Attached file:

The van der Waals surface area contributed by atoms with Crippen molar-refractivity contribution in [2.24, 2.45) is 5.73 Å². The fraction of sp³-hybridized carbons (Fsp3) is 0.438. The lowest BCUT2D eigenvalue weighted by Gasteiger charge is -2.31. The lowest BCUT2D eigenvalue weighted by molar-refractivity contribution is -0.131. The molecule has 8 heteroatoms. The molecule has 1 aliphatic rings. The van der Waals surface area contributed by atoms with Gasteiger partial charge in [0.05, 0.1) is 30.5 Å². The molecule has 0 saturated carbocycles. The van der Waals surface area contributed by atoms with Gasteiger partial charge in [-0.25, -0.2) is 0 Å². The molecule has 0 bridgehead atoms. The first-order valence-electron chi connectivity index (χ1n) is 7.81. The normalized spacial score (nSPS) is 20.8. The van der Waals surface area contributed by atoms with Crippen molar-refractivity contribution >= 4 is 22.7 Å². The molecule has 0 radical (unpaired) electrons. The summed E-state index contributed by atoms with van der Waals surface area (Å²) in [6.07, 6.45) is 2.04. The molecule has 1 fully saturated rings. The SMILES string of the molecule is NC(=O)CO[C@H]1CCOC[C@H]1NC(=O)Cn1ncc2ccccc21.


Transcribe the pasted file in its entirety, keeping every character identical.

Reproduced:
The van der Waals surface area contributed by atoms with Crippen molar-refractivity contribution in [2.24, 2.45) is 5.73 Å². The fraction of sp³-hybridized carbons (Fsp3) is 0.438. The lowest BCUT2D eigenvalue weighted by Gasteiger charge is -2.31. The lowest BCUT2D eigenvalue weighted by molar-refractivity contribution is -0.131. The molecule has 8 heteroatoms. The molecule has 1 aliphatic rings. The van der Waals surface area contributed by atoms with Gasteiger partial charge in [0.05, 0.1) is 30.5 Å². The molecule has 0 saturated carbocycles. The van der Waals surface area contributed by atoms with Gasteiger partial charge in [-0.25, -0.2) is 0 Å². The molecule has 0 bridgehead atoms. The first-order valence-electron chi connectivity index (χ1n) is 7.81. The normalized spacial score (nSPS) is 20.8. The van der Waals surface area contributed by atoms with Crippen molar-refractivity contribution >= 4 is 22.7 Å². The molecule has 0 radical (unpaired) electrons. The summed E-state index contributed by atoms with van der Waals surface area (Å²) in [6.07, 6.45) is 2.04. The molecule has 1 fully saturated rings. The SMILES string of the molecule is NC(=O)CO[C@H]1CCOC[C@H]1NC(=O)Cn1ncc2ccccc21.